Apple may have created entire product markets, but there’s one category where it’s an also-ran: The Apple TV. It’s not a total disaster, but it didn’t seize control of the streaming market the way it was supposed to. So, Apple has decided what it really needs is Comcast.
Essentially, Apple doesn’t want to deal with the same problems the plebes do. So according to the Wall Street Journal, it’s paying Comcast to prioritize its traffic:
Apple’s intention is to allow users to stream live and on-demand TV programming and digital-video recordings stored in the “cloud,” effectively taking the place of a traditional cable set-top box. Apple would benefit from a cable-company partner because it wants the new TV service’s traffic to be separated from public Internet traffic over the “last mile”—the portion of a cable operator’s pipes that connect to customers’ homes, the people familiar with the matter say.
Essentially Apple’s plan is to pay for that access and then state that you’ll get network-quality TV from the Internet with no hiccups or stuttering. However, it seems unlikely this deal will ever come together, for a few reasons.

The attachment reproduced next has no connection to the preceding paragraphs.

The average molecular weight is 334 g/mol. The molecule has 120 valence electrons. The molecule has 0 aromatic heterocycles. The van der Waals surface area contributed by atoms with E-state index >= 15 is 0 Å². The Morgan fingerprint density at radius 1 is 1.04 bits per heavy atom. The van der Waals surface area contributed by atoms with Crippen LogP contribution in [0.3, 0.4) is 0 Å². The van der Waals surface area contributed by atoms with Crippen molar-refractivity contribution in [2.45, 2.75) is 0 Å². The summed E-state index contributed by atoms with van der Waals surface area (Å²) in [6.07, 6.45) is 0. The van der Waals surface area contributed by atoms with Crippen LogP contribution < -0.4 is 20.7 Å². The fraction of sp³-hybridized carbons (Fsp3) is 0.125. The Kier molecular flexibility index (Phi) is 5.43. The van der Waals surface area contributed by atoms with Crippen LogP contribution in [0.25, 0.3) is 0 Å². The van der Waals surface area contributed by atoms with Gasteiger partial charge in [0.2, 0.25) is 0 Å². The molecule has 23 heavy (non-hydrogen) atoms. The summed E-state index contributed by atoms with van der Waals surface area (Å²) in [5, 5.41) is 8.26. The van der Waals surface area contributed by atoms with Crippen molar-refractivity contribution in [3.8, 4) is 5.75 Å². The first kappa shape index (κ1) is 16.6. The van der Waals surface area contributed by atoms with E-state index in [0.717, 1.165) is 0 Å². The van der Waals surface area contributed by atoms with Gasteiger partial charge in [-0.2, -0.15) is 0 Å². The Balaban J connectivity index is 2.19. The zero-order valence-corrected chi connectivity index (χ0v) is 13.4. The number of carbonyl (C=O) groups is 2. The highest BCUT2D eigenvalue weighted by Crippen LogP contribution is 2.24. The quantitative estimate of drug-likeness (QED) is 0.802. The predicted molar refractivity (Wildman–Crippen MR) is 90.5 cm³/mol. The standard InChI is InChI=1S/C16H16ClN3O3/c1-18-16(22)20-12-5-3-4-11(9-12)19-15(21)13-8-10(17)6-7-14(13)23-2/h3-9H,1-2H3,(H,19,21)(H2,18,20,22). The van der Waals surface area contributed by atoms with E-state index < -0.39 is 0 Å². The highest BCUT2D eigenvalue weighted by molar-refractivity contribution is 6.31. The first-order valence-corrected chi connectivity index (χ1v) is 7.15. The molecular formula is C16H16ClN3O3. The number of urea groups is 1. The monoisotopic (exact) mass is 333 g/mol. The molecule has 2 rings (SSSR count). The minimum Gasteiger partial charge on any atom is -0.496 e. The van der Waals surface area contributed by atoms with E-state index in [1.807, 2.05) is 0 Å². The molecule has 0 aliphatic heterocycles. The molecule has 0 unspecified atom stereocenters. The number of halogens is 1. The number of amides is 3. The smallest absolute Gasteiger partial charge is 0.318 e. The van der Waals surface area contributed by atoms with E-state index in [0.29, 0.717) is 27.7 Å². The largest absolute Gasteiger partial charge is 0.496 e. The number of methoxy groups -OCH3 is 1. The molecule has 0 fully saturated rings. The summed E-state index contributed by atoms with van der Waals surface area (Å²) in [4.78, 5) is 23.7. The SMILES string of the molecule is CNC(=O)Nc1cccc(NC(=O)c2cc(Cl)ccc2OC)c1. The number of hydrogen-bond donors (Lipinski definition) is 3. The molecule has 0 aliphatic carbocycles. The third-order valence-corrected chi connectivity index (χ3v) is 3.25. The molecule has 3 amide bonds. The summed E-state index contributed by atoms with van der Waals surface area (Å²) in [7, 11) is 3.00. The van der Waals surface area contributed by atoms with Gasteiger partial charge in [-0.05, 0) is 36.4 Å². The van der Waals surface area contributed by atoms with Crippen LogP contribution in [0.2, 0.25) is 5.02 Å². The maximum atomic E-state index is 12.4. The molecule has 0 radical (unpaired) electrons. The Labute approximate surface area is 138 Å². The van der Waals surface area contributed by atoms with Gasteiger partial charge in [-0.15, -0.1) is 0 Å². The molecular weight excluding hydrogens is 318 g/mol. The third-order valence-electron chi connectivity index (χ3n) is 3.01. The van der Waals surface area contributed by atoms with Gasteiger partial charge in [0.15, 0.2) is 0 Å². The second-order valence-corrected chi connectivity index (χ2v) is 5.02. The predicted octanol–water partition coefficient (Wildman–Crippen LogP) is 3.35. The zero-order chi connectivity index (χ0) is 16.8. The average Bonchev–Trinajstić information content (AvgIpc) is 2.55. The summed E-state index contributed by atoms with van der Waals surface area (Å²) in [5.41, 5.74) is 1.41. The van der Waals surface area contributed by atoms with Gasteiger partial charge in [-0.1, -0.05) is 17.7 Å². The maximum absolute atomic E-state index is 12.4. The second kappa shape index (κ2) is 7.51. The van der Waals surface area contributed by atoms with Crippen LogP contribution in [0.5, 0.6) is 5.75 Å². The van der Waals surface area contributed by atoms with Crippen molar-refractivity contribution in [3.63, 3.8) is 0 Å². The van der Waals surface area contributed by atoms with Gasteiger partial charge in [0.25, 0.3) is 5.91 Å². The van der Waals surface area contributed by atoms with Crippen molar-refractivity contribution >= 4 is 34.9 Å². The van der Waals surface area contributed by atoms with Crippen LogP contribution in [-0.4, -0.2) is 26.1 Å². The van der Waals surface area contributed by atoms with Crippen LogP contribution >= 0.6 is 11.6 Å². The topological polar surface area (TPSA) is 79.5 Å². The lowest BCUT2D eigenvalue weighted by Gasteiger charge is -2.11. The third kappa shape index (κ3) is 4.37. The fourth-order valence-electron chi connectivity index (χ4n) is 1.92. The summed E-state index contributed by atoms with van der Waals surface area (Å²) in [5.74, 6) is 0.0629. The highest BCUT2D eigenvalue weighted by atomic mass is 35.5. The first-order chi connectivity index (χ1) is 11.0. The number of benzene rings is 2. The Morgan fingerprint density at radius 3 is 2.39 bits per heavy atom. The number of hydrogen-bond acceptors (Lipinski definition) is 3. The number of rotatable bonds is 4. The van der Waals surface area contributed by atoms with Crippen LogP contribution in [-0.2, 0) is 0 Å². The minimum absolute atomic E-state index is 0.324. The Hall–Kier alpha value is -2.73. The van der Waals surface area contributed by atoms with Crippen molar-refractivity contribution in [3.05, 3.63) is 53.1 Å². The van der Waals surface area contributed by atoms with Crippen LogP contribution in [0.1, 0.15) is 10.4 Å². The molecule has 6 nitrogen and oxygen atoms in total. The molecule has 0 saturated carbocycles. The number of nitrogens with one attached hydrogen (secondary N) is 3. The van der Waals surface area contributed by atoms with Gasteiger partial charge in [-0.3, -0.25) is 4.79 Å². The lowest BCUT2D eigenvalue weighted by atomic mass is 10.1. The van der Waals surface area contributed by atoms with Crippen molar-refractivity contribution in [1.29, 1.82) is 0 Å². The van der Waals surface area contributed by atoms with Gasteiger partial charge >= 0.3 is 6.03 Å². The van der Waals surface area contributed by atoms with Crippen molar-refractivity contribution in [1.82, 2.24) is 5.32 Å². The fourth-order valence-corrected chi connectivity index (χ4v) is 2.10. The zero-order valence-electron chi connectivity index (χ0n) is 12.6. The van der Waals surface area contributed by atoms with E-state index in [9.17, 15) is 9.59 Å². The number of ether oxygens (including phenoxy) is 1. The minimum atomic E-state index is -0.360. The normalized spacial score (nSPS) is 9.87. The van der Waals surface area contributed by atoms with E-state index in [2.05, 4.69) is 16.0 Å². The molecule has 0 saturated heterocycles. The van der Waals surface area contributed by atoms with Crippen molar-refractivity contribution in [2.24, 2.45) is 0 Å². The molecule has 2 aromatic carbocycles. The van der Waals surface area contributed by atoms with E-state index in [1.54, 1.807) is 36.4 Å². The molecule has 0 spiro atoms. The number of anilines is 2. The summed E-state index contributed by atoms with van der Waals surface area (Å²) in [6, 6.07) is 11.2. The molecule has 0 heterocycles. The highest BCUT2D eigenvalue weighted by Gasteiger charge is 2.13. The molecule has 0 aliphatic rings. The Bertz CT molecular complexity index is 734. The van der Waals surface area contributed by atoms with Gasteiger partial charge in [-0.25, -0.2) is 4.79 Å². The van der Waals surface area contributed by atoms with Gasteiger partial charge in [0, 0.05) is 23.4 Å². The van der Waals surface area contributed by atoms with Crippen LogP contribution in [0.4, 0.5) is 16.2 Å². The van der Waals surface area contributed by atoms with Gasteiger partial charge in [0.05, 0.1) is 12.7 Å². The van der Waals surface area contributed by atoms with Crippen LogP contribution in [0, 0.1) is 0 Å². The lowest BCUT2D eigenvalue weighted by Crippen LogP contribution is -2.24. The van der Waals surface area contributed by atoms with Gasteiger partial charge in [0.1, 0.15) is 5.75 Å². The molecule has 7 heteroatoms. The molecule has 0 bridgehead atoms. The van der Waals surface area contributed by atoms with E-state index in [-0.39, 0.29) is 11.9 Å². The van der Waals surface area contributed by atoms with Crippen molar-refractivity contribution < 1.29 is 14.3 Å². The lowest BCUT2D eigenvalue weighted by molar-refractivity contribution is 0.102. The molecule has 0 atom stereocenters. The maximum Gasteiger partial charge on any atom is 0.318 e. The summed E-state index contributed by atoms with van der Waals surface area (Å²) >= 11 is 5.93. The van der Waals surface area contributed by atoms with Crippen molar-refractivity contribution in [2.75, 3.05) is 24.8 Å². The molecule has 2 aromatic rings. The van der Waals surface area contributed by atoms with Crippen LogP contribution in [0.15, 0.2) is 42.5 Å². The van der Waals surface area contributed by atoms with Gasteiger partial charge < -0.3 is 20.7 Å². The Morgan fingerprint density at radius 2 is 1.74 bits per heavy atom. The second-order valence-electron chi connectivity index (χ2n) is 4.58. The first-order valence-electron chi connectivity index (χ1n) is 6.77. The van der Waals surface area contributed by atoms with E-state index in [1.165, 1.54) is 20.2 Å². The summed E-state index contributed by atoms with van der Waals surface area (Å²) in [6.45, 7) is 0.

One, Apple both wants a cut of cable subscriber revenues for using their box: Good luck with that. Secondly, Apple wants you to log in with an Apple ID and control the customer data, which Comcast is not enthused about. In other words, Apple hasn’t learned anything from the last time it tried this.
That said, Comcast has to realize that Netflix is only paying it money until fiber networks are laid or white-space broadband becomes commonplace. They’re going to need something to keep their customers at that point, and Apple might just be it. So, even though the two companies will never get along, expect them to keep trying.
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